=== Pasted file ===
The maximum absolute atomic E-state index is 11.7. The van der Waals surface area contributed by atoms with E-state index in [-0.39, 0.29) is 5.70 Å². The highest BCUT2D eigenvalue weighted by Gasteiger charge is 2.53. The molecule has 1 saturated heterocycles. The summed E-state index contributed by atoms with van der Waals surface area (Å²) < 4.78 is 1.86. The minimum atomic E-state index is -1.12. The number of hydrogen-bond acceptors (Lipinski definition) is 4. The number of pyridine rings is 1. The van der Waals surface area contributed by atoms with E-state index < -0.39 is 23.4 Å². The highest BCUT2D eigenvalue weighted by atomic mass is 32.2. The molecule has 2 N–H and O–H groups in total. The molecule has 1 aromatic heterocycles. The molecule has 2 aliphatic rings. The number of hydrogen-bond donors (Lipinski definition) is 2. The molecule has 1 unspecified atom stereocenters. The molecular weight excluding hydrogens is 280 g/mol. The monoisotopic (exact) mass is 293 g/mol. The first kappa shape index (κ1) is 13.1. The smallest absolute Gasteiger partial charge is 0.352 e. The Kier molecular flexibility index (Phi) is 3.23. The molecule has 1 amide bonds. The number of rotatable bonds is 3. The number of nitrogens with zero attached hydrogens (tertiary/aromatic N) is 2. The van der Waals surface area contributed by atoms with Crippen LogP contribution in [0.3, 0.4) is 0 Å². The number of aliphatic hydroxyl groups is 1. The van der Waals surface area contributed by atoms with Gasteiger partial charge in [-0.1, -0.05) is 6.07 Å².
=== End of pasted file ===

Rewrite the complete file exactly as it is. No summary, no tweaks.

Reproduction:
The maximum absolute atomic E-state index is 11.7. The van der Waals surface area contributed by atoms with E-state index in [-0.39, 0.29) is 5.70 Å². The highest BCUT2D eigenvalue weighted by Gasteiger charge is 2.53. The molecule has 1 saturated heterocycles. The summed E-state index contributed by atoms with van der Waals surface area (Å²) < 4.78 is 1.86. The minimum atomic E-state index is -1.12. The number of hydrogen-bond acceptors (Lipinski definition) is 4. The number of pyridine rings is 1. The van der Waals surface area contributed by atoms with E-state index < -0.39 is 23.4 Å². The highest BCUT2D eigenvalue weighted by atomic mass is 32.2. The molecule has 2 N–H and O–H groups in total. The molecule has 1 aromatic heterocycles. The molecule has 2 aliphatic rings. The number of hydrogen-bond donors (Lipinski definition) is 2. The molecule has 1 unspecified atom stereocenters. The molecular weight excluding hydrogens is 280 g/mol. The monoisotopic (exact) mass is 293 g/mol. The first kappa shape index (κ1) is 13.1. The smallest absolute Gasteiger partial charge is 0.352 e. The Kier molecular flexibility index (Phi) is 3.23. The molecule has 1 amide bonds. The number of rotatable bonds is 3. The number of nitrogens with zero attached hydrogens (tertiary/aromatic N) is 2. The van der Waals surface area contributed by atoms with Crippen LogP contribution in [0.3, 0.4) is 0 Å². The number of aliphatic hydroxyl groups is 1. The van der Waals surface area contributed by atoms with Gasteiger partial charge in [-0.1, -0.05) is 6.07 Å².